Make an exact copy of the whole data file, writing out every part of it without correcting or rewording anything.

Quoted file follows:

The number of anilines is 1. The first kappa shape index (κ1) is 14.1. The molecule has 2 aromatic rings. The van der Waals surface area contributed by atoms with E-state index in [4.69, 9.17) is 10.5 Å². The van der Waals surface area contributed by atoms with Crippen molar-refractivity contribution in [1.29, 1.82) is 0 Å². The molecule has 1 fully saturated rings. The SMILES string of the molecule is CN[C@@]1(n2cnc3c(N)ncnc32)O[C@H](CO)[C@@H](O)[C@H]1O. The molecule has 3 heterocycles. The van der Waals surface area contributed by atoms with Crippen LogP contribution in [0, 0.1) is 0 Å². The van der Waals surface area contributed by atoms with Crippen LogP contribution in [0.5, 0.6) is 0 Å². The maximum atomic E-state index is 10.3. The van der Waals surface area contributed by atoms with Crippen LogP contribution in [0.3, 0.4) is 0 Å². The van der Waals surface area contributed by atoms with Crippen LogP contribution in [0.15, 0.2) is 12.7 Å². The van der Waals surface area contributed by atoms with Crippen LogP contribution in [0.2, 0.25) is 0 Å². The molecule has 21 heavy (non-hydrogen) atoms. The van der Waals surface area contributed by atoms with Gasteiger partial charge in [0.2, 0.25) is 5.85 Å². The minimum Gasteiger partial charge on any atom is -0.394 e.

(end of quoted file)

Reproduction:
The number of anilines is 1. The first kappa shape index (κ1) is 14.1. The molecule has 2 aromatic rings. The van der Waals surface area contributed by atoms with E-state index in [4.69, 9.17) is 10.5 Å². The van der Waals surface area contributed by atoms with Crippen molar-refractivity contribution in [1.29, 1.82) is 0 Å². The molecule has 1 fully saturated rings. The SMILES string of the molecule is CN[C@@]1(n2cnc3c(N)ncnc32)O[C@H](CO)[C@@H](O)[C@H]1O. The molecule has 3 heterocycles. The van der Waals surface area contributed by atoms with Crippen LogP contribution in [0, 0.1) is 0 Å². The van der Waals surface area contributed by atoms with Crippen LogP contribution in [0.5, 0.6) is 0 Å². The maximum atomic E-state index is 10.3. The van der Waals surface area contributed by atoms with Crippen LogP contribution in [0.3, 0.4) is 0 Å². The van der Waals surface area contributed by atoms with Crippen LogP contribution in [0.15, 0.2) is 12.7 Å². The van der Waals surface area contributed by atoms with Crippen LogP contribution in [0.2, 0.25) is 0 Å². The molecule has 21 heavy (non-hydrogen) atoms. The van der Waals surface area contributed by atoms with Gasteiger partial charge in [0.2, 0.25) is 5.85 Å². The minimum Gasteiger partial charge on any atom is -0.394 e.